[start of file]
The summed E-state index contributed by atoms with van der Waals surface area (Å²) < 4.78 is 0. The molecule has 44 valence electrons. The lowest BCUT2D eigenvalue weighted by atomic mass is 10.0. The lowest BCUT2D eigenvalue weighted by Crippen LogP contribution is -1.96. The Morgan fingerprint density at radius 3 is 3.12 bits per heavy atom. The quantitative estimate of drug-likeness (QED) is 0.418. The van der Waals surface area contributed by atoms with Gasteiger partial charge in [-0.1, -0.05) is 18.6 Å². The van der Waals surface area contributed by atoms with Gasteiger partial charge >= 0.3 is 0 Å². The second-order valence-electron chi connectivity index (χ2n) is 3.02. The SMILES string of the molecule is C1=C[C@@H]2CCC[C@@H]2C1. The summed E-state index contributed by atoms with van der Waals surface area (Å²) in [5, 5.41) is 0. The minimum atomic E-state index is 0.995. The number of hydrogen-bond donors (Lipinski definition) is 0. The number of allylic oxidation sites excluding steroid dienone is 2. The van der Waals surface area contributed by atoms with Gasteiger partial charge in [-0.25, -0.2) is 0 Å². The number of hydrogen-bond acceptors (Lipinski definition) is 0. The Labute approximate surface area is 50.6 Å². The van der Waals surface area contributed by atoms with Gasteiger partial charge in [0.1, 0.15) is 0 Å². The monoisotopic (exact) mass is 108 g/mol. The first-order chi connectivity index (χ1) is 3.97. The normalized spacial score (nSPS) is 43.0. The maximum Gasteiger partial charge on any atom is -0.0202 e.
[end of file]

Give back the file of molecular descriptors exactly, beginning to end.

The summed E-state index contributed by atoms with van der Waals surface area (Å²) < 4.78 is 0. The molecule has 44 valence electrons. The lowest BCUT2D eigenvalue weighted by atomic mass is 10.0. The lowest BCUT2D eigenvalue weighted by Crippen LogP contribution is -1.96. The Morgan fingerprint density at radius 3 is 3.12 bits per heavy atom. The quantitative estimate of drug-likeness (QED) is 0.418. The van der Waals surface area contributed by atoms with Gasteiger partial charge in [-0.1, -0.05) is 18.6 Å². The van der Waals surface area contributed by atoms with Gasteiger partial charge >= 0.3 is 0 Å². The second-order valence-electron chi connectivity index (χ2n) is 3.02. The SMILES string of the molecule is C1=C[C@@H]2CCC[C@@H]2C1. The summed E-state index contributed by atoms with van der Waals surface area (Å²) in [5, 5.41) is 0. The minimum atomic E-state index is 0.995. The number of hydrogen-bond donors (Lipinski definition) is 0. The number of allylic oxidation sites excluding steroid dienone is 2. The van der Waals surface area contributed by atoms with Gasteiger partial charge in [-0.25, -0.2) is 0 Å². The number of hydrogen-bond acceptors (Lipinski definition) is 0. The Labute approximate surface area is 50.6 Å². The van der Waals surface area contributed by atoms with Gasteiger partial charge in [0.1, 0.15) is 0 Å². The monoisotopic (exact) mass is 108 g/mol. The first-order chi connectivity index (χ1) is 3.97. The normalized spacial score (nSPS) is 43.0. The maximum Gasteiger partial charge on any atom is -0.0202 e.